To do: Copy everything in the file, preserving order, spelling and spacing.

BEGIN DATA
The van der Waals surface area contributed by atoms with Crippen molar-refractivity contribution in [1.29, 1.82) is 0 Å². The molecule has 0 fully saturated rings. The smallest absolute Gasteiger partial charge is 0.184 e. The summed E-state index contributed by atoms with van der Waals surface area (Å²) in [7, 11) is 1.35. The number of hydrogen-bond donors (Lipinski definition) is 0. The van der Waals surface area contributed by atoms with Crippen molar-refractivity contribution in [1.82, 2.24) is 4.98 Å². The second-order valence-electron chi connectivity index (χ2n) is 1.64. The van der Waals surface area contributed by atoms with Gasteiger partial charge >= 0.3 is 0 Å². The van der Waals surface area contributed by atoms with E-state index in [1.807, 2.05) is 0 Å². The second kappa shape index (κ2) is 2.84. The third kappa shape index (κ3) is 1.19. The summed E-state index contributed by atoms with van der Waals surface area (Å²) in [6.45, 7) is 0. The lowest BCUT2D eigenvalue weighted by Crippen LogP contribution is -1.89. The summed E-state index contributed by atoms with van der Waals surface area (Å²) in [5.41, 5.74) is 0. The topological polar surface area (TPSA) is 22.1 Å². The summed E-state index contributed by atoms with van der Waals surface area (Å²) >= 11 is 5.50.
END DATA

The van der Waals surface area contributed by atoms with Crippen molar-refractivity contribution in [1.29, 1.82) is 0 Å². The molecule has 0 fully saturated rings. The smallest absolute Gasteiger partial charge is 0.184 e. The summed E-state index contributed by atoms with van der Waals surface area (Å²) in [7, 11) is 1.35. The number of hydrogen-bond donors (Lipinski definition) is 0. The van der Waals surface area contributed by atoms with Crippen molar-refractivity contribution in [1.82, 2.24) is 4.98 Å². The second-order valence-electron chi connectivity index (χ2n) is 1.64. The van der Waals surface area contributed by atoms with Gasteiger partial charge >= 0.3 is 0 Å². The van der Waals surface area contributed by atoms with E-state index in [1.807, 2.05) is 0 Å². The second kappa shape index (κ2) is 2.84. The third kappa shape index (κ3) is 1.19. The summed E-state index contributed by atoms with van der Waals surface area (Å²) in [6.45, 7) is 0. The lowest BCUT2D eigenvalue weighted by Crippen LogP contribution is -1.89. The summed E-state index contributed by atoms with van der Waals surface area (Å²) in [5.41, 5.74) is 0. The topological polar surface area (TPSA) is 22.1 Å². The summed E-state index contributed by atoms with van der Waals surface area (Å²) >= 11 is 5.50.